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RDW2

Reclaiming my time

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If someone is being questioned by the officers of a group and each officer is allocated a limited amount of time to ask questions, e.g 5 minutes, can an officer who has asked a question interrupt the person answering the question at any point my using the phrase "reclaiming my time"?

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16 minutes ago, RDW2 said:

If someone is being questioned by the officers of a group and each officer is allocated a limited amount of time to ask questions, e.g 5 minutes, can an officer who has asked a question interrupt the person answering the question at any point my using the phrase "reclaiming my time"?

I watched that hearing to.  There isn't anything in RONR about this.  Well, I missed the footnote Dr. Kapur put in his post.  :)

Edited by George Mervosh
Added the last sentence in embarrassment.

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The nearest that RONR gets to this situation is during debate, where it is specifically prohibited, "Unless the organization has a special rule on the subject, a member cannot yield any unexpired portion of his time to another member, or reserve any portion of his time for a later time—that is, if a member yields the floor before speaking his full ten minutes, he is presumed to have waived his right to the remaining time.*" 11th ed., p. 388, lines 12-18.

The footnote says, in part, "This rule reflects the traditional parliamentary principles. The House of Representatives has a different rule which permits control of all time by a single member or the leaders of the opposing sides of the question."

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1 hour ago, Benjamin Geiger said:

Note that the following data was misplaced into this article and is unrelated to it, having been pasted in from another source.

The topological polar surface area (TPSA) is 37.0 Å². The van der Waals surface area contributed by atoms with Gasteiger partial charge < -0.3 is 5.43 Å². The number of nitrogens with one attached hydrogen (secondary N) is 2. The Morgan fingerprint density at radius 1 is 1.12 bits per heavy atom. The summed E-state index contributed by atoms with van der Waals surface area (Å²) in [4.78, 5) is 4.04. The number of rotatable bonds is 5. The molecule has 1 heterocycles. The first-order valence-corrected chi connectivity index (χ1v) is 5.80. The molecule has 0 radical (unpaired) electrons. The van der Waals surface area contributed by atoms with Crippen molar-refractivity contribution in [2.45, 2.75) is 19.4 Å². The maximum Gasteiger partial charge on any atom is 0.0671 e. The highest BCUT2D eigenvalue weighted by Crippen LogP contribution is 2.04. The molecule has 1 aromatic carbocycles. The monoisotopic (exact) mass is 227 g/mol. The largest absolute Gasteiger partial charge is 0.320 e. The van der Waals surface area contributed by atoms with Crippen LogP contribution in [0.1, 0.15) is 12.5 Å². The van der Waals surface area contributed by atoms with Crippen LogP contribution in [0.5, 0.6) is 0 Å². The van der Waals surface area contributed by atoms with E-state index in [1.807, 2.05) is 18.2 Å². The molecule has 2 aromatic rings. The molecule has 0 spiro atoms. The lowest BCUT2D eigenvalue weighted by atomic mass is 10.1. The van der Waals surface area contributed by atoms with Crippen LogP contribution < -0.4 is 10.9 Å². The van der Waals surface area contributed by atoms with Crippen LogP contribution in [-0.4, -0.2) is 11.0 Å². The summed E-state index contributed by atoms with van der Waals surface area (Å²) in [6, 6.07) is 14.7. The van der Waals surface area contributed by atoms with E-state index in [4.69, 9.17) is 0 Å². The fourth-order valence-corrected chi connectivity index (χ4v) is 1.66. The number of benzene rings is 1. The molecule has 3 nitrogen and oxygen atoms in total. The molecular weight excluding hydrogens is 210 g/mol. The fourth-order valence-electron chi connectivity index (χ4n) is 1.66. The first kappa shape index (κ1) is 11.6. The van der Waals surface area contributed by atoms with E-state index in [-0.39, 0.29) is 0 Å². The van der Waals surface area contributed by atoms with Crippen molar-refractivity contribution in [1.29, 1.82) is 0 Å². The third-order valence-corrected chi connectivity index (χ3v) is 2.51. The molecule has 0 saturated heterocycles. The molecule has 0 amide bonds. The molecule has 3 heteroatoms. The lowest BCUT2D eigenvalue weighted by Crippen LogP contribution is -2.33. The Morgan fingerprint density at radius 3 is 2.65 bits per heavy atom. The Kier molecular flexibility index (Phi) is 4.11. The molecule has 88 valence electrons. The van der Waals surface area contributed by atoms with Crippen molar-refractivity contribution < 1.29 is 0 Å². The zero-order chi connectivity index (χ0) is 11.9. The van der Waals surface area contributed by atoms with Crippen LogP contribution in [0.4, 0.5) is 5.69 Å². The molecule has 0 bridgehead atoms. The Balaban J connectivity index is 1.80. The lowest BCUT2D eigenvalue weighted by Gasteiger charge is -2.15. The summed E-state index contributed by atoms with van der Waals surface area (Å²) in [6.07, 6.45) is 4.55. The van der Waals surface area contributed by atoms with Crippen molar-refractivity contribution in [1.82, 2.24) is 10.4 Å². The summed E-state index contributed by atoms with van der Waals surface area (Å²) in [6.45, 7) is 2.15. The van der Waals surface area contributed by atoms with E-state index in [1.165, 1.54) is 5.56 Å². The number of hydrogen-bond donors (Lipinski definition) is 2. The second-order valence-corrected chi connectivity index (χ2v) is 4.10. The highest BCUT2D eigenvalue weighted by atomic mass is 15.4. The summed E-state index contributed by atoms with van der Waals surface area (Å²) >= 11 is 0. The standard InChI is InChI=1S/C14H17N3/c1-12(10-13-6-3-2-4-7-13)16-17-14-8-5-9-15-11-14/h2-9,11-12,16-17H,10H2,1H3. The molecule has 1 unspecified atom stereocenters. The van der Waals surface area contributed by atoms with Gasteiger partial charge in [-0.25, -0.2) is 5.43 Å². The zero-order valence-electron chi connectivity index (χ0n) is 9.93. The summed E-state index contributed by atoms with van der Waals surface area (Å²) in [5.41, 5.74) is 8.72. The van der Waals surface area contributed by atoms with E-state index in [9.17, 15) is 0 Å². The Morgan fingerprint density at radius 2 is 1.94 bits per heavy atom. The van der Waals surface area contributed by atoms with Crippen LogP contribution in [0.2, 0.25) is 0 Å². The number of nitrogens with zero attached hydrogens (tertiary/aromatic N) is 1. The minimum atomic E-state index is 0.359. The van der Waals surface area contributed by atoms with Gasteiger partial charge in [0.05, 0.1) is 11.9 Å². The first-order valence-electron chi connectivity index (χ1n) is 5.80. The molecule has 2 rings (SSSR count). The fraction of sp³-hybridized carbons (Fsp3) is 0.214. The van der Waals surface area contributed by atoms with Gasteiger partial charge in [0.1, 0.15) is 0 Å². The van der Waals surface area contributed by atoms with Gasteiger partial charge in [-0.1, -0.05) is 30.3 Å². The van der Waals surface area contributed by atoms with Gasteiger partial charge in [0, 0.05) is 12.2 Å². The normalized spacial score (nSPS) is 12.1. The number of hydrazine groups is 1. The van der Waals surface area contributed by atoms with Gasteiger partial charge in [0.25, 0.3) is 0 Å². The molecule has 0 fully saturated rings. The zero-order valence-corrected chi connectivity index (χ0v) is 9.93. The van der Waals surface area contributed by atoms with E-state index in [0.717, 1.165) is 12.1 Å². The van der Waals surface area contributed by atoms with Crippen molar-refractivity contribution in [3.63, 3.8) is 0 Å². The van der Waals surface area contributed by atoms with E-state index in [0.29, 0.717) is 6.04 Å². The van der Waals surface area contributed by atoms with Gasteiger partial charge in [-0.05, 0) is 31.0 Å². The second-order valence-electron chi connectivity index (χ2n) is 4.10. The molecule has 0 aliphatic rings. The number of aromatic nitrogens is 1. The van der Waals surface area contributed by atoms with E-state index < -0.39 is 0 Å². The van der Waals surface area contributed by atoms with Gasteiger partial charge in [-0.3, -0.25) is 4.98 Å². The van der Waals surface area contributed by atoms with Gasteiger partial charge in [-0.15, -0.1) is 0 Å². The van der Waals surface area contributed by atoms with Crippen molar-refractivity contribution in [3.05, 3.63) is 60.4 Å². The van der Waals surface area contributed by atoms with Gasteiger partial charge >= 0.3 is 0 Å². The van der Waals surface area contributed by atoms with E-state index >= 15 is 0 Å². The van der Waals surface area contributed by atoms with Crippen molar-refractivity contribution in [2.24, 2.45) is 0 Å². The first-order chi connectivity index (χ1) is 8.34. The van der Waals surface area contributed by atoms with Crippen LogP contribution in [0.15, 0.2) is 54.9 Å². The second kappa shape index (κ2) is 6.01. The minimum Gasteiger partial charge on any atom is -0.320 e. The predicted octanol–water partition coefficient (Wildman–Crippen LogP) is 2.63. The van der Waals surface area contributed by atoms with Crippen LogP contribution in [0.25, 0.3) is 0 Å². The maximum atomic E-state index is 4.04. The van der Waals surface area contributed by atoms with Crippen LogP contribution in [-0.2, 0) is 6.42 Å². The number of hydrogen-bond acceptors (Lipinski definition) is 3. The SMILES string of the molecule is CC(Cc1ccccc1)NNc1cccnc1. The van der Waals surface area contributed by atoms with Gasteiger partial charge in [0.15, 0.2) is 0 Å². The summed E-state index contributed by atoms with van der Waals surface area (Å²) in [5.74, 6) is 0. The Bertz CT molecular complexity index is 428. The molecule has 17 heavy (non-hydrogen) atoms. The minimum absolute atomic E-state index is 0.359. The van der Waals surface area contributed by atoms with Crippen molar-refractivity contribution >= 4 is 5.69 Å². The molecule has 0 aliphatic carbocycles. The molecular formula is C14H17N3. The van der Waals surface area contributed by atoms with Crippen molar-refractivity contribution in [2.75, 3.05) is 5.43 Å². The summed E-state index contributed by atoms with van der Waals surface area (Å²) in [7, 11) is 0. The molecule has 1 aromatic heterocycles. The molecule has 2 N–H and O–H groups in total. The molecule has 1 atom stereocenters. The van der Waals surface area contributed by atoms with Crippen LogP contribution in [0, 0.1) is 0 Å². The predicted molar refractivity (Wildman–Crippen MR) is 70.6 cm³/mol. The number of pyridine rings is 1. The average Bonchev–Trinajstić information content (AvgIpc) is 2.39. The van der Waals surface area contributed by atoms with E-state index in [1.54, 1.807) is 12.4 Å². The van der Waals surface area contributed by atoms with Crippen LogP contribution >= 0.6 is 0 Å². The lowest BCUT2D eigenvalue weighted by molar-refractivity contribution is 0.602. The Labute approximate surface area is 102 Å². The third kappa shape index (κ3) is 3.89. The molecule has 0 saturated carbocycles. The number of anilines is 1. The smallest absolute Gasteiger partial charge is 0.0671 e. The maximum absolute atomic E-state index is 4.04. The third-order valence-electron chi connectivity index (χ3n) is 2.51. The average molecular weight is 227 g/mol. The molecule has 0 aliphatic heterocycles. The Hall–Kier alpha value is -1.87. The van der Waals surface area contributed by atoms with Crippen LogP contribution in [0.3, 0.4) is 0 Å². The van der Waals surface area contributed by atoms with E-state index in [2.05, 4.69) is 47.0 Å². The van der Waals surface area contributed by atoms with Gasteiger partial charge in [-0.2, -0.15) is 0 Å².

I was under the impression that "reclaiming my time" is a peculiarity of the rules of the US House of Representatives, not something found in RONR.

In RONR, it's generally not possible to yield your time to someone else to begin with, so the question of a member "reclaiming" time does not arise.

A situation in which "someone is being questioned by the officers of a group and each officer is allocated a limited amount of time to ask questions, e.g 5 minutes," certainly does not match anything described in RONR, so it would seem to me that the answer to this question would depend on the rules of the organization.

Additionally, if the guess of Mr. Mervosh and others is correct, the organization in question does not use RONR as its parliamentary authority and is not the sort of organization RONR is designed for, so what RONR says doesn't count for much anyway.

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It seems to me that if an organization is using RONR and a member who has the floor and is speaking in debate yields to another member for a question and the question turns out to be a very lengthy and rambling question, that the speaker can reclaim his time. Since the time for the question  and and answer is coming out of the speaking member's time, he should be able to reclaim his time and resume speaking as he was before he was interrupted with the question.  He has never actually yielded the floor, but has merely consented to use some of his allotted ten minutes of debate time for a question.  I see nothing in RONR that prohibits him from reclaiming his time or which permits the member who interrupted with the question of filibustering the remainder of  the speakers time to prevent him from making any more of his desired points in debate.

Edited to add:  This is perhaps the opposite of what happened during yesterday's House Judiciary Committee hearing, but the principle seems to be the same.  The person who has the floor can reclaim his time if he has not actually yielded the floor.

Edited by Richard Brown
Addded last paragraph

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